On DVD: Godzilla: King of the Monsters

I’m not a Godzilla person. Or at least I wasn’t until 2014, when I was a year into dating a certified Godzilla person and Gareth Edwards’ Godzilla was released, and I was shocked to discover that I was weirdly into giant monsters beating the shit out of each other. I even told my grandpa, who I thought was a Godzilla person, that this new one was pretty good. He looked at me sideways and said, quite calmly, “Aly, I think you’ve lost your mind.”

Well, maybe I did, because I married that Godzilla person, watched from the sidelines as he dove in headfirst into 65 years of Godzilla movies and wrote an opus about them, had a baby with him, and watched Godzilla: King of the Monsters with said Godzilla person and Son of Godzilla person, not once, but twice — twice! — since receiving a review copy of the DVD/Blu-ray. (The baby tried to eat my face after the first viewing — parenting win!)

This is all a long-winded way of saying I never would have predicted that I would be in the apparent minority of people who loved Godzilla: King of the Monsters. This was the blockbuster that critics chose to lambast upon its release in May. Because, like the 2014 film, the humans are one-dimensional? Because, unlike the 2014 film, there are too many monster fights? Those are criticisms I don’t agree with or understand because they’re exactly what make King of the Monsters a good Godzilla movie. Maybe even a great one.

If unironically loving Alien: Covenant (and, to a lesser extent, Prometheus) has taught me anything, it’s that sometimes you have to let go of caring about the human characters and root for the monsters (and / or robots) instead. The central family of Vera Farmiga, Kyle Chandler and Millie Bobby Brown and their emotional journeys are fairly milquetoast. Their names are Emma, Mark, and Madison, for crying out loud, and the parents separated after their son Andrew was killed during the events of Godzilla … but who cares? While some of them play a more active role in the story, literally waking monsters, they’re really nothing but human witnesses of a world that must change in order to undo the damage humans have done to it.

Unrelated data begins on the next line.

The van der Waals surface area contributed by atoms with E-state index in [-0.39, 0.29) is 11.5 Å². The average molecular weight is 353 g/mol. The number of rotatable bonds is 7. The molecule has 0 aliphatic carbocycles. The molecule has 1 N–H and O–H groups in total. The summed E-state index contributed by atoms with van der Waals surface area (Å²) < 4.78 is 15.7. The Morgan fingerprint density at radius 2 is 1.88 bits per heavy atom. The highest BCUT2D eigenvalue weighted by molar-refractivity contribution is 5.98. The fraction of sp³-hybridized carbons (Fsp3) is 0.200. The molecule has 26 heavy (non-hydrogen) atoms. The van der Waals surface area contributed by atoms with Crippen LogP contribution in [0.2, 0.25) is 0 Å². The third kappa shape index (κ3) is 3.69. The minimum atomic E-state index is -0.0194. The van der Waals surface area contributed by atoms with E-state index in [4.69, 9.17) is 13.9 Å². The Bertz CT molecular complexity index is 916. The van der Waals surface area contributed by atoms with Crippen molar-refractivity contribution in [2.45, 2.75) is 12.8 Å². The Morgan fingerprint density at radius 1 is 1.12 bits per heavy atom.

This story is too big for humans to be either the protagonists or antagonists. Some fall one way or another, of course, but it’s the monsters — the Titans — who are the real heroes and villains. Some, like Godzilla and Mothra, want to save the world; others, like Ghidorah and Rodan, want to destroy it. None of them really care about the tiny humans who either try to help in the tiniest of ways, fuck up in some majorly royal ones or wisely flee at the sight of real, tangible Gods. 

You see that photo at the top? That’s it. That’s the movie. Godzilla has always worked best as an allegory for the consequences of human destruction, whether it’s nuclear testing or climate change. Do you think those consequences give a shit about whatever story we’ve been telling ourselves for generations to make ourselves feel better about how small we are? 

That’s a hard no.